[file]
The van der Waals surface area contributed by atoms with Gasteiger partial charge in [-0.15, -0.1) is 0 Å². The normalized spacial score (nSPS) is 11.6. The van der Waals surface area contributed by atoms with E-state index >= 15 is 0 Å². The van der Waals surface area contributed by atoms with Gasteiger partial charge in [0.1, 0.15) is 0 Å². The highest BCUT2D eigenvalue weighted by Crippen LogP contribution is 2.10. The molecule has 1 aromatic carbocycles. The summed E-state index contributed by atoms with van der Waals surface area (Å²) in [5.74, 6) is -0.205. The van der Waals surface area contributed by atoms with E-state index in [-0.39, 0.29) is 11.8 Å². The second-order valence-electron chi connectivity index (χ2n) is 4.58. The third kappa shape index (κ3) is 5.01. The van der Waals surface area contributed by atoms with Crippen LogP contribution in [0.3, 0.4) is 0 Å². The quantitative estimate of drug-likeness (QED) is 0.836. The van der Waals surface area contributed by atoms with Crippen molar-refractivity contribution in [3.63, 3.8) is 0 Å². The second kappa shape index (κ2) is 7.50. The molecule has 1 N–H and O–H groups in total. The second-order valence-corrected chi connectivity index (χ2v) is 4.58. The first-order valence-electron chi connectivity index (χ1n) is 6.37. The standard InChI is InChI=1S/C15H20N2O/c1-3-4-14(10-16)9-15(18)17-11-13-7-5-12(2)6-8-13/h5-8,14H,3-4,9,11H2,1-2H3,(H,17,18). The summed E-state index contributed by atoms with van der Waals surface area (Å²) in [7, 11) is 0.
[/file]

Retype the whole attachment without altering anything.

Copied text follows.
The van der Waals surface area contributed by atoms with Gasteiger partial charge in [-0.15, -0.1) is 0 Å². The normalized spacial score (nSPS) is 11.6. The van der Waals surface area contributed by atoms with E-state index >= 15 is 0 Å². The van der Waals surface area contributed by atoms with Gasteiger partial charge in [0.1, 0.15) is 0 Å². The highest BCUT2D eigenvalue weighted by Crippen LogP contribution is 2.10. The molecule has 1 aromatic carbocycles. The summed E-state index contributed by atoms with van der Waals surface area (Å²) in [5.74, 6) is -0.205. The van der Waals surface area contributed by atoms with E-state index in [-0.39, 0.29) is 11.8 Å². The second-order valence-electron chi connectivity index (χ2n) is 4.58. The third kappa shape index (κ3) is 5.01. The van der Waals surface area contributed by atoms with Crippen LogP contribution in [0.3, 0.4) is 0 Å². The quantitative estimate of drug-likeness (QED) is 0.836. The van der Waals surface area contributed by atoms with Crippen molar-refractivity contribution in [3.63, 3.8) is 0 Å². The second kappa shape index (κ2) is 7.50. The molecule has 1 N–H and O–H groups in total. The second-order valence-corrected chi connectivity index (χ2v) is 4.58. The first-order valence-electron chi connectivity index (χ1n) is 6.37. The standard InChI is InChI=1S/C15H20N2O/c1-3-4-14(10-16)9-15(18)17-11-13-7-5-12(2)6-8-13/h5-8,14H,3-4,9,11H2,1-2H3,(H,17,18). The summed E-state index contributed by atoms with van der Waals surface area (Å²) in [7, 11) is 0.